Fordham Birth-Control Fight: Hey, Maybe We Can All Get Along   

What Women Really Think
Nov. 30 2011 3:09 PM

The Fordham Birth-Control Flap Is a Model Case of Civil Disagreement

When I saw the headline on the Jezebel  post, “Fordham Students Protest Hidden Anti-Birth-Control Policy,” I was prepared to be half-amused, half-annoyed at the naivete of college students. Ladies, Fordham is a Catholic university. Of course it’s not going to prescribe birth control. That goes against the church doctrine.

But I was pleasantly surprised.  The students aren’t railing against the university’s ban on distributing birth control so much as they just want the school to be more upfront about its policy. And they have smartly set up an off-campus clinic to prescribe birth control and offer advice. There was claim by a student group, the Fordham Law Students for Reproductive Justice that “Organizers of the clinic have been investigated by the University and may be subject to disciplinary action.” But the university has issued a statement saying that none of the students will face disciplinary action and said that it will consider updating its website  to be more specific about its policy on birth control.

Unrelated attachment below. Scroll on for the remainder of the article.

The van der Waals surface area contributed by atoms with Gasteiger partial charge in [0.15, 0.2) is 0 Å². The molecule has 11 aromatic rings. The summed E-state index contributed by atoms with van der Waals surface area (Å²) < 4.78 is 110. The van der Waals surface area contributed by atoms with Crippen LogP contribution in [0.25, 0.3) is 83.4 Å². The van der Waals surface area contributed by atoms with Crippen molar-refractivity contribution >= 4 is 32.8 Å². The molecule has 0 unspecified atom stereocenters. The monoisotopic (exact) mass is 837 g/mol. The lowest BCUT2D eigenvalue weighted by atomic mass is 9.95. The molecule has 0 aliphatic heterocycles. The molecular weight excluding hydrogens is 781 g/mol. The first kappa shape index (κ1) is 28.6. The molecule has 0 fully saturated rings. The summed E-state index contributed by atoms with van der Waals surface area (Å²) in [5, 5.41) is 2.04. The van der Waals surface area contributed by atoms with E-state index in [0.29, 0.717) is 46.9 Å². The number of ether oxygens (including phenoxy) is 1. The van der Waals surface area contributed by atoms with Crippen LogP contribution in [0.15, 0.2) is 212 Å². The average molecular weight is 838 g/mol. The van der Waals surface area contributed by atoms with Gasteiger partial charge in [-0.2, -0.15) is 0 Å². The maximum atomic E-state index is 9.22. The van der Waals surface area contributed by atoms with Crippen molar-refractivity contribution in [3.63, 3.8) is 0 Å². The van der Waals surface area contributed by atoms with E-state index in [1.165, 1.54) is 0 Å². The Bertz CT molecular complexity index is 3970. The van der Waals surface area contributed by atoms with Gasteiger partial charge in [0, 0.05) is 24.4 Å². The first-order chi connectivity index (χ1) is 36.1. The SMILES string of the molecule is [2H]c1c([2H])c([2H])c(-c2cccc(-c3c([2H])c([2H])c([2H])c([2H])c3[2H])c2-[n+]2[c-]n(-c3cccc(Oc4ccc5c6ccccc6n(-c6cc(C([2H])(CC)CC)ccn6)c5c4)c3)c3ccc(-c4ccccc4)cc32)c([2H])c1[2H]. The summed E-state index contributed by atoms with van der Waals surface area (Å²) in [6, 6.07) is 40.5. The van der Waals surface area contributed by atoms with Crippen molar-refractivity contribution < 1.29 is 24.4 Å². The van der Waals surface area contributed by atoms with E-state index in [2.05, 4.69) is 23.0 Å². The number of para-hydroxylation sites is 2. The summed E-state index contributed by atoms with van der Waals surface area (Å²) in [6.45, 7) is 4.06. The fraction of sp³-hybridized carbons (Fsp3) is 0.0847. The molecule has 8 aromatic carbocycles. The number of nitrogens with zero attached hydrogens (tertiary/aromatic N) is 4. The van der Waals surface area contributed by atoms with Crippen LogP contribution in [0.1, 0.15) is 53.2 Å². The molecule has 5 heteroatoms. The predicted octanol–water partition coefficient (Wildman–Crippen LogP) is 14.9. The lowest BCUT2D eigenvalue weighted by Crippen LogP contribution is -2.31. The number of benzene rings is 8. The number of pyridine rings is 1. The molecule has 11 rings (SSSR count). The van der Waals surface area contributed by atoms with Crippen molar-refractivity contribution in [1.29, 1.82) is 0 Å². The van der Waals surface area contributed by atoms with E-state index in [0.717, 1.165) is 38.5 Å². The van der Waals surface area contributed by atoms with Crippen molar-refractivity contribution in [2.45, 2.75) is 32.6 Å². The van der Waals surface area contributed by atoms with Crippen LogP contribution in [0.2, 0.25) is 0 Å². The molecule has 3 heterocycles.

What’s interesting about this whole situation is how civil the whole disagreement appears to have been. The students aren’t demanding that the school pass out free birth control, and the school is taking a hands-off approach to the group’s off-campus activities. Each side stands firm in its beliefs, and yet respectful toward the other side.

It’s something we need vastly more of in the general conversation about reproductive health and abortion. Both sides have become so entrenched and unwilling to listen to each other that the whole debate consists of people shouting past each other, and it’s absolutely impossible to find common ground.

Rachael Larimore is Slate's managing editor.



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